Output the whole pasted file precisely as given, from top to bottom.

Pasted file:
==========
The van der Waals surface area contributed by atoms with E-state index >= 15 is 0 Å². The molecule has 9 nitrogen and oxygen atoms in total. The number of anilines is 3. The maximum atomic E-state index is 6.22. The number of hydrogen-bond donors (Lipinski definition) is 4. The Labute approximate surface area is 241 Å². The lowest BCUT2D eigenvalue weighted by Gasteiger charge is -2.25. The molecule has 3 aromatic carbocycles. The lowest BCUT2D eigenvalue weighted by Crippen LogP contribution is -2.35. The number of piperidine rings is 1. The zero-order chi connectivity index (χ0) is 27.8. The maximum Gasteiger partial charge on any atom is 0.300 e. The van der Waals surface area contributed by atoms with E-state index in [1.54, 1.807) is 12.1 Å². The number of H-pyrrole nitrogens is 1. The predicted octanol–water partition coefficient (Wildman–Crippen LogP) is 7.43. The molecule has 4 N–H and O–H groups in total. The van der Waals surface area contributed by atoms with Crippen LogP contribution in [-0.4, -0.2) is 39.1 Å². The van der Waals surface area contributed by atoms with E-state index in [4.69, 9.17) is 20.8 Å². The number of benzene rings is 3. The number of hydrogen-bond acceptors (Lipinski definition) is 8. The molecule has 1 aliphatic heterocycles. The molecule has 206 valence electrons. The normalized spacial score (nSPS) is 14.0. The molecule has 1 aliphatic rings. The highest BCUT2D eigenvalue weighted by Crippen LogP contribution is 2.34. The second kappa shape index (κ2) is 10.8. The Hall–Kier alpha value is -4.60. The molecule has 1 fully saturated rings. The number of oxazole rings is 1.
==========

The van der Waals surface area contributed by atoms with E-state index >= 15 is 0 Å². The molecule has 9 nitrogen and oxygen atoms in total. The number of anilines is 3. The maximum atomic E-state index is 6.22. The number of hydrogen-bond donors (Lipinski definition) is 4. The Labute approximate surface area is 241 Å². The lowest BCUT2D eigenvalue weighted by Gasteiger charge is -2.25. The molecule has 3 aromatic carbocycles. The lowest BCUT2D eigenvalue weighted by Crippen LogP contribution is -2.35. The number of piperidine rings is 1. The zero-order chi connectivity index (χ0) is 27.8. The maximum Gasteiger partial charge on any atom is 0.300 e. The van der Waals surface area contributed by atoms with E-state index in [1.54, 1.807) is 12.1 Å². The number of H-pyrrole nitrogens is 1. The predicted octanol–water partition coefficient (Wildman–Crippen LogP) is 7.43. The molecule has 4 N–H and O–H groups in total. The van der Waals surface area contributed by atoms with Crippen LogP contribution in [-0.4, -0.2) is 39.1 Å². The van der Waals surface area contributed by atoms with E-state index in [4.69, 9.17) is 20.8 Å². The number of benzene rings is 3. The number of hydrogen-bond acceptors (Lipinski definition) is 8. The molecule has 1 aliphatic heterocycles. The molecule has 206 valence electrons. The normalized spacial score (nSPS) is 14.0. The molecule has 1 aliphatic rings. The highest BCUT2D eigenvalue weighted by Crippen LogP contribution is 2.34. The second kappa shape index (κ2) is 10.8. The Hall–Kier alpha value is -4.60. The molecule has 1 fully saturated rings. The number of oxazole rings is 1.